Radio presenter Ray Hadley has come out strongly in favour of pill testing of drugs at music festivals to see what substances they contain, warning revellers will die without it.
On Monday, a contingent of 20 drug safety advocates in the medical, legal and welfare fields petitioned NSW Premier Chris Minns to trial drug-checking services during this summer’s festival season.
In 2019, the NSW coroner Harriet Grahame called for the introduction of pill testing in the state – which was dismissed out of hand by then-Premier Gladys Berejiklian.
Hadley on Tuesday told his Radio 2GB listeners that Minns was ‘between a rock and a hard place’ on pill testing, but that ‘if children die at these festivals, people are going to hold you responsible.
‘I know it’s not directly your fault, but that’s what’s going to be said.’
Radio presenter Ray Hadley (pictured) has unexpectedly come out strongly in favour of the pill testing of drugs to see what substances they contain at music festivals
Hadley said Mr Minns is ‘flying in the face of expert opinion.
Hadley claimed the Premier is delaying making a decision on drug testing because Labor is in power despite having a minority in both the NSW lower and upper houses of parliament, and need other parties’ backing to pass any legislation.
‘And you can’t afford to offend those from the far left who hate pill testing, or even those in your own party from the left, who hate pill testing,’ he said.
‘You’ve got really responsible people from the health industry saying you must do it, and you’re saying “No, we’re going to have this summit”.
‘Well what happens if one, two, three or four young people die over the summer at the festivals as the result of not testing?
‘You’re saying the coppers will have sniffer dogs there, they’ll do this, they’ll do that,’ he said.
‘The pill testing works, it’s been shown in the past, and you’re going to be a party to saying no to the pill testing.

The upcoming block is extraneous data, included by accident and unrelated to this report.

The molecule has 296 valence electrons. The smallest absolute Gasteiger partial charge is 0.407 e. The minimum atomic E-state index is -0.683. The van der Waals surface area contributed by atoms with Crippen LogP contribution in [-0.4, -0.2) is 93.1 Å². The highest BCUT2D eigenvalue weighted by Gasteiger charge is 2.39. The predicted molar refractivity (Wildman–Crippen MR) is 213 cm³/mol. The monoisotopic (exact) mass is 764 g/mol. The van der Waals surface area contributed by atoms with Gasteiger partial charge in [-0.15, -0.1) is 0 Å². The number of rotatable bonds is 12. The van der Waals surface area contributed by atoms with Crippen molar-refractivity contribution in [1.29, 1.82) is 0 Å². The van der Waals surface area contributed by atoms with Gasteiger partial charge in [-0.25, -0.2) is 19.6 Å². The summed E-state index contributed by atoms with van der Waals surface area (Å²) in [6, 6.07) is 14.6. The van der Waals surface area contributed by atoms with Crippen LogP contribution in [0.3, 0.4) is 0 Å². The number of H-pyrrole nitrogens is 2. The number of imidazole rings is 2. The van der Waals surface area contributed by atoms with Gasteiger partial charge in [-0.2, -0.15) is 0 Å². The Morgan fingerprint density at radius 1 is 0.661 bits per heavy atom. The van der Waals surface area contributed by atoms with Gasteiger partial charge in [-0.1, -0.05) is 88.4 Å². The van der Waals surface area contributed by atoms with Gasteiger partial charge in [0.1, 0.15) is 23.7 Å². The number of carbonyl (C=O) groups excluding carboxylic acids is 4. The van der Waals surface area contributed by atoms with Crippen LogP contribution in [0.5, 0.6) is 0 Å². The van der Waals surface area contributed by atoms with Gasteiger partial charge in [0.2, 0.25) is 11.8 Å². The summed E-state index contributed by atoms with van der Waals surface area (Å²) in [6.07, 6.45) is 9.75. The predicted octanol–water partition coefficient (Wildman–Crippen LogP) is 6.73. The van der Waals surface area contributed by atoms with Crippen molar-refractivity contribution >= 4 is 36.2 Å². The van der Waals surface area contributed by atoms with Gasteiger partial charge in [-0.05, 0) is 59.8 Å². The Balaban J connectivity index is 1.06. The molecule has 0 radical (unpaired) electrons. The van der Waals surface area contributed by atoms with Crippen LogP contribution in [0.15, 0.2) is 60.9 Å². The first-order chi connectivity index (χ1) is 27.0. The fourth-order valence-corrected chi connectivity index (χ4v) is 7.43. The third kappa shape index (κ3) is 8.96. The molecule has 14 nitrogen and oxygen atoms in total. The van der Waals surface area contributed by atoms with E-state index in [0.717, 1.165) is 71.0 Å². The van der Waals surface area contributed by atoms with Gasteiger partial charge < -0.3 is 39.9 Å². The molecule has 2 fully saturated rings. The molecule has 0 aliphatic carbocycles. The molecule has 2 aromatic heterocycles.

‘Not a good look, Premier, not a good luck.’
Nadine Ezard, director of the National Centre for Clinical Research on Emerging Drugs, has called for immediate action on pill testing or ‘we will see more overdoses this summer’.
‘We’re also starting to see some worrying trends in some of the stimulant drugs that might be used at festivals and parties, and some of them include opioids (that turn out) to be a completely unexpected drug,’ she said.
‘People are purchasing on a completely unregulated market and it could be anything.
‘Drug checking might at least change that balance a little bit so you know a bit more about what’s in that substance.’
On Monday, a contingent of 20 drug safety advocates in the medical, legal and welfare fields petitioned NSW Premier Chris Minns to trial drug-checking services. A police officer and a sniffer dog are pictured testing for drugs at a music festival in Sydney
Hadley backed the medical and legal experts, quoting Professor Alison Ritter, the director of the UNSW drug policy modelling program, who said just because party drugs such as ecstasy might not be cut with other substances, doesn’t meant the drug is safe.
‘With MDMA (ecstasy), there are issues with overheating, staying hydrated (and) not overhydrated.’
The radio host said Mr Minns had ‘rejected calls to set up a pill testing pilot in time for the summer festival period.
‘He said he would not be making the decision on pill testing until his planned drug summit, which is not likely to occur before the end of the first term,’ he said.
Hadley’s son, Daniel, was arrested and charged with cocaine possession five years ago. The charge was dismissed on mental health grounds.